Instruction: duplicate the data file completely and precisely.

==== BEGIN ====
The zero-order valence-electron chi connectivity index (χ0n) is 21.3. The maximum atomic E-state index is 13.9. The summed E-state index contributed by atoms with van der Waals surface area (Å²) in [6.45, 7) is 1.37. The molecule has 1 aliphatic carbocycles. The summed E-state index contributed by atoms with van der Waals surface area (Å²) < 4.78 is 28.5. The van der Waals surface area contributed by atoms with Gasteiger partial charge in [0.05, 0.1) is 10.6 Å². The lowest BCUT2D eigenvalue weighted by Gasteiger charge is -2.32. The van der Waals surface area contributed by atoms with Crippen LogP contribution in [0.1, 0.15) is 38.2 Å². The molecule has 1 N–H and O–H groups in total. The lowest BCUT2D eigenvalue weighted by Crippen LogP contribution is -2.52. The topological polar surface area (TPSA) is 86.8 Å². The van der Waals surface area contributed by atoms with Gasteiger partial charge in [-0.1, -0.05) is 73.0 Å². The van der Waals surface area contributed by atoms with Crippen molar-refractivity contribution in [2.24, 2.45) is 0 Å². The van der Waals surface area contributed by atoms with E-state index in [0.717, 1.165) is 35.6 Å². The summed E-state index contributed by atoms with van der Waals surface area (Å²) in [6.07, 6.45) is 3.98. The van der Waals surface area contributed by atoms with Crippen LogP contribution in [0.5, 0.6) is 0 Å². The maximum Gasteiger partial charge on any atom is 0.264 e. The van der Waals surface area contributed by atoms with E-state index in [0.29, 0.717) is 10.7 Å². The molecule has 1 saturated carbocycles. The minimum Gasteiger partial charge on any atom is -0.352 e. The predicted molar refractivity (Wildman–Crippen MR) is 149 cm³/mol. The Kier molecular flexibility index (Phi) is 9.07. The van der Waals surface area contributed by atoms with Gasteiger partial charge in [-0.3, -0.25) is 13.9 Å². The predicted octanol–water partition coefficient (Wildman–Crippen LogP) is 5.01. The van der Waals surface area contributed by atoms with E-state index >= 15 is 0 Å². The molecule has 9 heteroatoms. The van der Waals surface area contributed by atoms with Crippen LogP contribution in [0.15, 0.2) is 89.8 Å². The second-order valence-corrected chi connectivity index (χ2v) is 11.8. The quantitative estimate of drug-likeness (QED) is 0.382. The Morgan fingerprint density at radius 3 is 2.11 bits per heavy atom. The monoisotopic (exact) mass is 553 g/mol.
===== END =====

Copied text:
The zero-order valence-electron chi connectivity index (χ0n) is 21.3. The maximum atomic E-state index is 13.9. The summed E-state index contributed by atoms with van der Waals surface area (Å²) in [6.45, 7) is 1.37. The molecule has 1 aliphatic carbocycles. The summed E-state index contributed by atoms with van der Waals surface area (Å²) < 4.78 is 28.5. The van der Waals surface area contributed by atoms with Gasteiger partial charge in [0.05, 0.1) is 10.6 Å². The lowest BCUT2D eigenvalue weighted by Gasteiger charge is -2.32. The van der Waals surface area contributed by atoms with Crippen LogP contribution in [0.1, 0.15) is 38.2 Å². The molecule has 1 N–H and O–H groups in total. The lowest BCUT2D eigenvalue weighted by Crippen LogP contribution is -2.52. The topological polar surface area (TPSA) is 86.8 Å². The van der Waals surface area contributed by atoms with Gasteiger partial charge in [-0.1, -0.05) is 73.0 Å². The van der Waals surface area contributed by atoms with Crippen molar-refractivity contribution in [2.24, 2.45) is 0 Å². The van der Waals surface area contributed by atoms with E-state index in [0.717, 1.165) is 35.6 Å². The summed E-state index contributed by atoms with van der Waals surface area (Å²) in [6.07, 6.45) is 3.98. The van der Waals surface area contributed by atoms with Crippen LogP contribution in [0.5, 0.6) is 0 Å². The maximum Gasteiger partial charge on any atom is 0.264 e. The van der Waals surface area contributed by atoms with E-state index in [0.29, 0.717) is 10.7 Å². The molecule has 1 saturated carbocycles. The minimum Gasteiger partial charge on any atom is -0.352 e. The predicted molar refractivity (Wildman–Crippen MR) is 149 cm³/mol. The Kier molecular flexibility index (Phi) is 9.07. The van der Waals surface area contributed by atoms with Gasteiger partial charge in [-0.3, -0.25) is 13.9 Å². The predicted octanol–water partition coefficient (Wildman–Crippen LogP) is 5.01. The van der Waals surface area contributed by atoms with E-state index >= 15 is 0 Å². The molecule has 9 heteroatoms. The van der Waals surface area contributed by atoms with Crippen LogP contribution in [0.15, 0.2) is 89.8 Å². The second-order valence-corrected chi connectivity index (χ2v) is 11.8. The quantitative estimate of drug-likeness (QED) is 0.382. The Morgan fingerprint density at radius 3 is 2.11 bits per heavy atom. The monoisotopic (exact) mass is 553 g/mol.